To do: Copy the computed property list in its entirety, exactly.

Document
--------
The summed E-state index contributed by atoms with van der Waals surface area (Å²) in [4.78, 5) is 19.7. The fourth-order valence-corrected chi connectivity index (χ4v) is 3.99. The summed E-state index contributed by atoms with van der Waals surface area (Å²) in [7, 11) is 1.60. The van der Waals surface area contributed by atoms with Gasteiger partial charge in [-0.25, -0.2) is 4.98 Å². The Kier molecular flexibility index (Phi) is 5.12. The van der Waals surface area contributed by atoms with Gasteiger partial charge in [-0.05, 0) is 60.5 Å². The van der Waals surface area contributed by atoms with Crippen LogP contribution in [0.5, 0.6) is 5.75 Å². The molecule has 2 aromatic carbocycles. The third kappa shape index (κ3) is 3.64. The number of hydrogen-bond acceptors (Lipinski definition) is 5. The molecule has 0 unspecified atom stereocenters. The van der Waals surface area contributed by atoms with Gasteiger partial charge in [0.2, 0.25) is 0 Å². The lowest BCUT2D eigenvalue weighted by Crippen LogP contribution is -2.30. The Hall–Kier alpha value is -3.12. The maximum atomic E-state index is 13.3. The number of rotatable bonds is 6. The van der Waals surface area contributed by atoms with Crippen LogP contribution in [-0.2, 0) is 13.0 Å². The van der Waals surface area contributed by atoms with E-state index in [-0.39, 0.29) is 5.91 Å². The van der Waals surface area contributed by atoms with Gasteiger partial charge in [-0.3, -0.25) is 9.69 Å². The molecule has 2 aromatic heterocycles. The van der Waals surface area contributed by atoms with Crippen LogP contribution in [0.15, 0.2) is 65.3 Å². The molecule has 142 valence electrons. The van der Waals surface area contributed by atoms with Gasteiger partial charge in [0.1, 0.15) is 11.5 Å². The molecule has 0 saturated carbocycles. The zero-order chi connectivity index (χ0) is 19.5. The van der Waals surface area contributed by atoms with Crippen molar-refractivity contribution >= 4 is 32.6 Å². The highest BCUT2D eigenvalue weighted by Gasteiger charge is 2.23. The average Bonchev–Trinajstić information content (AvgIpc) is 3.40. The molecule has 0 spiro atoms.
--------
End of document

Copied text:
The summed E-state index contributed by atoms with van der Waals surface area (Å²) in [4.78, 5) is 19.7. The fourth-order valence-corrected chi connectivity index (χ4v) is 3.99. The summed E-state index contributed by atoms with van der Waals surface area (Å²) in [7, 11) is 1.60. The van der Waals surface area contributed by atoms with Gasteiger partial charge in [-0.25, -0.2) is 4.98 Å². The Kier molecular flexibility index (Phi) is 5.12. The van der Waals surface area contributed by atoms with Gasteiger partial charge in [-0.05, 0) is 60.5 Å². The van der Waals surface area contributed by atoms with Crippen LogP contribution in [0.5, 0.6) is 5.75 Å². The molecule has 2 aromatic carbocycles. The third kappa shape index (κ3) is 3.64. The number of hydrogen-bond acceptors (Lipinski definition) is 5. The molecule has 0 unspecified atom stereocenters. The van der Waals surface area contributed by atoms with Gasteiger partial charge in [0.2, 0.25) is 0 Å². The lowest BCUT2D eigenvalue weighted by Crippen LogP contribution is -2.30. The Hall–Kier alpha value is -3.12. The maximum atomic E-state index is 13.3. The number of rotatable bonds is 6. The van der Waals surface area contributed by atoms with Crippen LogP contribution in [-0.2, 0) is 13.0 Å². The van der Waals surface area contributed by atoms with E-state index in [-0.39, 0.29) is 5.91 Å². The van der Waals surface area contributed by atoms with Gasteiger partial charge in [-0.3, -0.25) is 9.69 Å². The molecule has 2 aromatic heterocycles. The van der Waals surface area contributed by atoms with Crippen LogP contribution in [0.15, 0.2) is 65.3 Å². The molecule has 142 valence electrons. The van der Waals surface area contributed by atoms with Gasteiger partial charge in [0.1, 0.15) is 11.5 Å². The molecule has 0 saturated carbocycles. The zero-order chi connectivity index (χ0) is 19.5. The van der Waals surface area contributed by atoms with Crippen molar-refractivity contribution >= 4 is 32.6 Å². The highest BCUT2D eigenvalue weighted by Gasteiger charge is 2.23. The average Bonchev–Trinajstić information content (AvgIpc) is 3.40. The molecule has 0 spiro atoms.